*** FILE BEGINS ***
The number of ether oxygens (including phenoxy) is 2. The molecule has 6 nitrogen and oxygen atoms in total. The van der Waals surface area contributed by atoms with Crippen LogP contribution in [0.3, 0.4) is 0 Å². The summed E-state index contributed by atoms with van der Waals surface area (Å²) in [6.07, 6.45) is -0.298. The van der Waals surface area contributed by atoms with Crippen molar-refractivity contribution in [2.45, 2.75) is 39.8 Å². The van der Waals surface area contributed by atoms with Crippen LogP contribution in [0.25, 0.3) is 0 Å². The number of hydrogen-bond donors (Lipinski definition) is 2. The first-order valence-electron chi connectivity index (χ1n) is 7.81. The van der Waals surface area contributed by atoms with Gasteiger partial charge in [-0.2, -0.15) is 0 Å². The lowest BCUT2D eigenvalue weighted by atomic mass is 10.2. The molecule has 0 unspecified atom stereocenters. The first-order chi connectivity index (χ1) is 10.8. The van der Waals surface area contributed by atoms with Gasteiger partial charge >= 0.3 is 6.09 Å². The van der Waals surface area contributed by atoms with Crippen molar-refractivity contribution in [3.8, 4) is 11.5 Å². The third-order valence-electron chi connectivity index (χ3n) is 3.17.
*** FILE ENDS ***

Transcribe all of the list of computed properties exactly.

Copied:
The number of ether oxygens (including phenoxy) is 2. The molecule has 6 nitrogen and oxygen atoms in total. The van der Waals surface area contributed by atoms with Crippen LogP contribution in [0.3, 0.4) is 0 Å². The summed E-state index contributed by atoms with van der Waals surface area (Å²) in [6.07, 6.45) is -0.298. The van der Waals surface area contributed by atoms with Crippen molar-refractivity contribution in [2.45, 2.75) is 39.8 Å². The van der Waals surface area contributed by atoms with Crippen LogP contribution in [0.25, 0.3) is 0 Å². The number of hydrogen-bond donors (Lipinski definition) is 2. The first-order valence-electron chi connectivity index (χ1n) is 7.81. The van der Waals surface area contributed by atoms with Gasteiger partial charge in [-0.2, -0.15) is 0 Å². The lowest BCUT2D eigenvalue weighted by atomic mass is 10.2. The molecule has 0 unspecified atom stereocenters. The first-order chi connectivity index (χ1) is 10.8. The van der Waals surface area contributed by atoms with Gasteiger partial charge >= 0.3 is 6.09 Å². The van der Waals surface area contributed by atoms with Crippen molar-refractivity contribution in [3.8, 4) is 11.5 Å². The third-order valence-electron chi connectivity index (χ3n) is 3.17.